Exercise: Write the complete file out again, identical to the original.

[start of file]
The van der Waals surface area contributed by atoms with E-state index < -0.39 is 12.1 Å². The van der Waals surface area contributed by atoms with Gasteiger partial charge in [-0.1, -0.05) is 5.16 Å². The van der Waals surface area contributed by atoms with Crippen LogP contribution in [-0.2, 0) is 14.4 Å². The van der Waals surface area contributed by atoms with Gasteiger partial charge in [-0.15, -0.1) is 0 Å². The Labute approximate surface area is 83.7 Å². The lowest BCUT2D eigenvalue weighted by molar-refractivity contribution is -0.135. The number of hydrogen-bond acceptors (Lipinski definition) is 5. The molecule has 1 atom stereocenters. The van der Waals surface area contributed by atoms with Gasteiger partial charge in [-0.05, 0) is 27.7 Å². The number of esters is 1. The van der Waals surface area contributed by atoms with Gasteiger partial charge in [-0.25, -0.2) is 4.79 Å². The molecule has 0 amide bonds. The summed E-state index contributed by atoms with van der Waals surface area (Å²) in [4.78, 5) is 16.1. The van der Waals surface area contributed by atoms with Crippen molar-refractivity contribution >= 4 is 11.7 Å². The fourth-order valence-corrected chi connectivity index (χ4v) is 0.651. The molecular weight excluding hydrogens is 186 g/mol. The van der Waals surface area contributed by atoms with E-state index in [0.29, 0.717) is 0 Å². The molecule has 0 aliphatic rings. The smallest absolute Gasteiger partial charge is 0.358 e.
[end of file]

The van der Waals surface area contributed by atoms with E-state index < -0.39 is 12.1 Å². The van der Waals surface area contributed by atoms with Gasteiger partial charge in [-0.1, -0.05) is 5.16 Å². The van der Waals surface area contributed by atoms with Crippen LogP contribution in [-0.2, 0) is 14.4 Å². The van der Waals surface area contributed by atoms with Gasteiger partial charge in [-0.15, -0.1) is 0 Å². The Labute approximate surface area is 83.7 Å². The lowest BCUT2D eigenvalue weighted by molar-refractivity contribution is -0.135. The number of hydrogen-bond acceptors (Lipinski definition) is 5. The molecule has 1 atom stereocenters. The van der Waals surface area contributed by atoms with Gasteiger partial charge in [-0.05, 0) is 27.7 Å². The number of esters is 1. The van der Waals surface area contributed by atoms with Gasteiger partial charge in [-0.25, -0.2) is 4.79 Å². The molecule has 0 amide bonds. The summed E-state index contributed by atoms with van der Waals surface area (Å²) in [4.78, 5) is 16.1. The van der Waals surface area contributed by atoms with Crippen molar-refractivity contribution >= 4 is 11.7 Å². The fourth-order valence-corrected chi connectivity index (χ4v) is 0.651. The molecular weight excluding hydrogens is 186 g/mol. The van der Waals surface area contributed by atoms with E-state index in [0.29, 0.717) is 0 Å². The molecule has 0 aliphatic rings. The smallest absolute Gasteiger partial charge is 0.358 e.